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American Test & Human Rights:


American Test & Human Rights:

The principles governing the grant of an interim injunction were first laid down by the House of Lords in American Cyanamid v Ethicon 1975. This case set out the standard principles on which an interim injunction will be granted:

  • The claimant should have a prima facie (arguable case)
  • Damages would not provide an adequate remedy in the circumstances
  • the court will consider the balance of convenience. if it is equal, then the courts should act to preserve the status quo.

 

Justice Laddie reviewed the principles in the American C decision in the case of Series 5 software v Carpet Cleaning Glasgow 1996. The American C principles were criticised because it was felt that interim injunctions were being awarded too easily. Laddie J stated that, when considering to grant an interim injunction, the court should bare in mind the following:

 

  • granting an injunction is a matter of discretion and depends on all the facts of the case.
  • there is no fixed rules
  • the court should rarely attempt to resolve difficult questions of fact and law.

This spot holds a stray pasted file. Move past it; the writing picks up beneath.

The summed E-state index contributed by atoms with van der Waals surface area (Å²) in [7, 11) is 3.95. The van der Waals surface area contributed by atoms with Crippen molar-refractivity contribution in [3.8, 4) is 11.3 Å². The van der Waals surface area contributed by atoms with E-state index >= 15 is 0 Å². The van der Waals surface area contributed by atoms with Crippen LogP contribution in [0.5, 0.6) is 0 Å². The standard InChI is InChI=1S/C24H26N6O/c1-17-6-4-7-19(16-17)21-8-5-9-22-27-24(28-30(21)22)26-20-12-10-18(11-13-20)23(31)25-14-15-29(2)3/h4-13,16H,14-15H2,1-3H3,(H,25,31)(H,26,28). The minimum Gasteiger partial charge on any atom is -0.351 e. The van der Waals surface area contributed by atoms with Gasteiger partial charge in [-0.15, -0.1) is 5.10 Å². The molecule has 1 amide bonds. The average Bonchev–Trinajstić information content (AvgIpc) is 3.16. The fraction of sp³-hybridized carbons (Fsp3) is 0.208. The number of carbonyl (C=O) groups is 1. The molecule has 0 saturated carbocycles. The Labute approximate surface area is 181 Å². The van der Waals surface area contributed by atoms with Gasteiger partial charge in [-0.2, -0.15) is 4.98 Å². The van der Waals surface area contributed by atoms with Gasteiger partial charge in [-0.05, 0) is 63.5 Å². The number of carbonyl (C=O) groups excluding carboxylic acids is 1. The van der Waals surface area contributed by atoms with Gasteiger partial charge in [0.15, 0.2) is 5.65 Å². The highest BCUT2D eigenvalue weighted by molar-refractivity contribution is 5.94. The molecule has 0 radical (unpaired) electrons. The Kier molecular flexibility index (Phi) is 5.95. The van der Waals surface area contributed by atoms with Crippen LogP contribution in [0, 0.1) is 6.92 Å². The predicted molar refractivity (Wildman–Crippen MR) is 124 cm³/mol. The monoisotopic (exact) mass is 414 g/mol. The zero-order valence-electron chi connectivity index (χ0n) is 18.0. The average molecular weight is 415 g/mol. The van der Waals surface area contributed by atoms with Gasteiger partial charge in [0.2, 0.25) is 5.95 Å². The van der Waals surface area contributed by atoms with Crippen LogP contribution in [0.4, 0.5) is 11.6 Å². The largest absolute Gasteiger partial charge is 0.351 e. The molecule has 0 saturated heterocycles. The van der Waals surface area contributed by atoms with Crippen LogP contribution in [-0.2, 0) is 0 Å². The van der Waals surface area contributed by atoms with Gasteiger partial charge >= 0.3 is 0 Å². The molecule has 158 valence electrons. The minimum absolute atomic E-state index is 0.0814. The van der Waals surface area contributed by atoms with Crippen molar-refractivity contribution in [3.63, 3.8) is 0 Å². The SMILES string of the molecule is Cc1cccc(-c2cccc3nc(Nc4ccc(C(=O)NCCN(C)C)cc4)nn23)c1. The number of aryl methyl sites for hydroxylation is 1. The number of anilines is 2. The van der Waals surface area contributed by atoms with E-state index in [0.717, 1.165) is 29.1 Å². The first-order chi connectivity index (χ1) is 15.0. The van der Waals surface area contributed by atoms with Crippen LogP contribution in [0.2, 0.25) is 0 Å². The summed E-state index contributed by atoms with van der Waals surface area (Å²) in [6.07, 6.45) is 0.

However, the Human Rights Act 1998 has made an impact on the award of interim injunctions. In light of the HRA, the American C principles can be stated as follows:

 

  1. The claimant should have a prima facie case, as per A v B and C plc (2002), except in breach of confidence cases where issues of freedom of expression are raised – here a higher standard should apply.
  2. Section 12 (3) provides that “no… relief is to be granted as to restrain publication before trial unless the court is satisfied that the applicant is likely to establish that publication should not be allowed” – This was a deliberate deviation from the general principles approach governing the application for injunctions in the American C test. This test regarded it as outside the courts functions at that stage to decide issues of conflicting evidence or difficult questions of law. (para 408)

 


Categorized as: American Test & Human Rights

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